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Increasing traffic and activity in Islamorada have council members mulling the addition of two deputies.

The number of law enforcement personnel assigned to the village has stayed relatively the same since a contract was put in place in 1987. With the addition of another marine officer on the water roughly six years ago, 18 members of the sheriff’s office patrol the village. 

Traffic has increased over time, and so has activity in neighborhoods with more vacation rentals and on the water with boat activity spiking. It’s led to patrol shifts, which are already thin, patrolling the Old Highway on busy weekends. Calls regarding the Fills and White Marlin Beach spiked in recent years. 

Sheriff Rick Ramsay told council members in a recent budget workshop that a lot has changed in the last 25 years to the point where “there is no more offseason.”

“We had a four-month lull of almost nothing happening. That doesn’t occur these days,” Ramsay said. “It’s a season for 12 months. The sheriff’s office has experienced, as we all know, more of a demand. We continue to take on more issues.”

If approved, the two deputies would be added during night shifts where more in-progress calls, domestic disputes and incidents of drunkenness are witnessed. Ramsay said the sheriff’s office added two deputies to the Key Largo and Lower Keys districts patrol division for similar reasons. Ramsay said the sheriff’s office can rely on other resources during daytime incidents, which are mainly crashes and heavy traffic. 

“At night, it’s not uncommon not to have a single (Florida Highway Patrol) trooper assigned to Monroe, which really makes it hard because we’re having to do the responsibility of the state on U.S. 1,” he said. “We see a need at night time and several council members asked us to add manpower.”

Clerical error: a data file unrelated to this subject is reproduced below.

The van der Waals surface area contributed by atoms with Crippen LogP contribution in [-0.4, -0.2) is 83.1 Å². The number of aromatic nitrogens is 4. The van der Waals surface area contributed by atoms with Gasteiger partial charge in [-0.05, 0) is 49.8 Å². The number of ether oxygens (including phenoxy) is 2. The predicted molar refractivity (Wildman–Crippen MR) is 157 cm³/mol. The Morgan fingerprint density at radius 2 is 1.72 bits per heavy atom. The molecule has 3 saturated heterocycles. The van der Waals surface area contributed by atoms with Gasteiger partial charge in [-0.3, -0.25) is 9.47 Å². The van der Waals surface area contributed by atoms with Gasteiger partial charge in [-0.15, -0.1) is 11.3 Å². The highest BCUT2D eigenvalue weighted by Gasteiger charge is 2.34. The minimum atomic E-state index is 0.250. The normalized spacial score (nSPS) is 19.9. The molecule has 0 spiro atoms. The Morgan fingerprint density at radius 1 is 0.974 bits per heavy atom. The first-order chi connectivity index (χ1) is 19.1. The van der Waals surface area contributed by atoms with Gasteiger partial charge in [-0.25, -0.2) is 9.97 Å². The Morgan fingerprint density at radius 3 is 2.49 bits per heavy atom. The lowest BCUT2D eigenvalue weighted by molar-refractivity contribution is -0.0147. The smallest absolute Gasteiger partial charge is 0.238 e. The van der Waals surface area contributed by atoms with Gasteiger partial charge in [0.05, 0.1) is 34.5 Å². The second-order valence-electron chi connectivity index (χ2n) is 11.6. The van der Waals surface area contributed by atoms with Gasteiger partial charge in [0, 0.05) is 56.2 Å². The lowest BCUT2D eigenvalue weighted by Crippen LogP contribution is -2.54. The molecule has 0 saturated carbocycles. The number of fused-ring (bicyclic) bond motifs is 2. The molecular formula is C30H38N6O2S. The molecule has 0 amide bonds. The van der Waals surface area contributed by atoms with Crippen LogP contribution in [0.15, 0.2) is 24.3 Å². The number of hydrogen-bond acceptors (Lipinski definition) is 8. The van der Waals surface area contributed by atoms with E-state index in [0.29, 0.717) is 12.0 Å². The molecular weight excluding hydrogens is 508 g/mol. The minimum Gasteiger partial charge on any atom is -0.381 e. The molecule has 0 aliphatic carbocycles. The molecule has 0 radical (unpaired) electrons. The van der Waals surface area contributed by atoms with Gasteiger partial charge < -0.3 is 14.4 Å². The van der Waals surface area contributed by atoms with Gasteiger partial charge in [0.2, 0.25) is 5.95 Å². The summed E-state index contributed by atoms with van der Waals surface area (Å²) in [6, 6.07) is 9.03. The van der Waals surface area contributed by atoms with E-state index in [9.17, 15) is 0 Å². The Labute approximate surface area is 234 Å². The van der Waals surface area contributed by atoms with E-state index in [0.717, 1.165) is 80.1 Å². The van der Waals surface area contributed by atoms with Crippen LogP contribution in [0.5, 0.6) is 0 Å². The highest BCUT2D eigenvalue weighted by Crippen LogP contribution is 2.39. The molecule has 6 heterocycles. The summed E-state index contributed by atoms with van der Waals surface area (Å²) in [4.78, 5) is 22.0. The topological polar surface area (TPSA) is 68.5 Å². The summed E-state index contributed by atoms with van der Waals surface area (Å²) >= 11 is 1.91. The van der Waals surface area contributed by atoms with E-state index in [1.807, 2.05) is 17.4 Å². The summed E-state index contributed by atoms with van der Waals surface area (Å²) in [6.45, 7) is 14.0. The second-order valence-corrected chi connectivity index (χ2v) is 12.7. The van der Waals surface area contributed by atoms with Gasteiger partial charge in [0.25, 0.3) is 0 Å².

Councilman David Webb lauded the work of deputies and first responders who serve the Islamorada area. Webb inquired about vacancies within the sheriff’s office. Ramsay said staffing in Islamorada is almost full, but the jail system is down 30 officers and the Marathon district down four. 

While deputies love the community, training and other aspects, Ramsay said those who leave say they can’t afford the dream to live and raise a family in the Keys. 

“It’s realistic. We’re like Aspen. We’re like Vail. We’re like the Hamptons. But in those places, people can drive 30 minutes into work and drive home. Up here a large amount of staff come from Dade County.”

Ramsay said 65% to 70% of staff who work in the Upper Keys commute from Dade County. 

Unionized deputies didn’t receive a raise last year due to the COVID-19 pandemic. They’re slated to receive a 7.86% raise, while non-unionized members’ pay is proposed for a 5% increase. 

Costs in the village’s proposed budget for law enforcement services for the upcoming fiscal year is $2.3 million.

The fiscal year 2021-22 budget and 2021 final millage rate will be adopted during the budget hearings on Sept. 3 and Sept. 14  at 5:30 p.m. at the Founders Park Community Center and via a Zoom link.


Florida Keys Weekly

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